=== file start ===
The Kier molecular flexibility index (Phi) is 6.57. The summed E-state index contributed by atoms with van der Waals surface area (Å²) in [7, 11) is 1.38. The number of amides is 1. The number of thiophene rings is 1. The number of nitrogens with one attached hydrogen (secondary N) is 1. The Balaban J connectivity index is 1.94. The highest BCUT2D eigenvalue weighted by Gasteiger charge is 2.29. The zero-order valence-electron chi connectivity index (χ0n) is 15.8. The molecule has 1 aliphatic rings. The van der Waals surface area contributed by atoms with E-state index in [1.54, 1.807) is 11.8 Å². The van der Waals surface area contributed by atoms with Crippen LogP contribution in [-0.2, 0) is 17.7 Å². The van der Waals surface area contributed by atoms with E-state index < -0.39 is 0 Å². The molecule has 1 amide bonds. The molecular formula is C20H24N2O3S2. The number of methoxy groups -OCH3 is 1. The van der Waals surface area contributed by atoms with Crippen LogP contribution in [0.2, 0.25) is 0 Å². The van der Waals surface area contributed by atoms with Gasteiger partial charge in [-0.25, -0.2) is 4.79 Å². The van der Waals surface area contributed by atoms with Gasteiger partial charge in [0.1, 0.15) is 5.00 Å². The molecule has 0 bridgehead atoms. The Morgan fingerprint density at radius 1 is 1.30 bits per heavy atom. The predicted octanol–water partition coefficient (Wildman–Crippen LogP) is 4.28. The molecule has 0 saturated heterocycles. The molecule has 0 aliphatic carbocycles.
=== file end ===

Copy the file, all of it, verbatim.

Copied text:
The Kier molecular flexibility index (Phi) is 6.57. The summed E-state index contributed by atoms with van der Waals surface area (Å²) in [7, 11) is 1.38. The number of amides is 1. The number of thiophene rings is 1. The number of nitrogens with one attached hydrogen (secondary N) is 1. The Balaban J connectivity index is 1.94. The highest BCUT2D eigenvalue weighted by Gasteiger charge is 2.29. The zero-order valence-electron chi connectivity index (χ0n) is 15.8. The molecule has 1 aliphatic rings. The van der Waals surface area contributed by atoms with E-state index in [1.54, 1.807) is 11.8 Å². The van der Waals surface area contributed by atoms with Crippen LogP contribution in [-0.2, 0) is 17.7 Å². The van der Waals surface area contributed by atoms with E-state index < -0.39 is 0 Å². The molecule has 1 amide bonds. The molecular formula is C20H24N2O3S2. The number of methoxy groups -OCH3 is 1. The van der Waals surface area contributed by atoms with Crippen LogP contribution in [0.2, 0.25) is 0 Å². The van der Waals surface area contributed by atoms with Gasteiger partial charge in [-0.25, -0.2) is 4.79 Å². The van der Waals surface area contributed by atoms with Gasteiger partial charge in [0.1, 0.15) is 5.00 Å². The molecule has 0 bridgehead atoms. The Morgan fingerprint density at radius 1 is 1.30 bits per heavy atom. The predicted octanol–water partition coefficient (Wildman–Crippen LogP) is 4.28. The molecule has 0 saturated heterocycles. The molecule has 0 aliphatic carbocycles.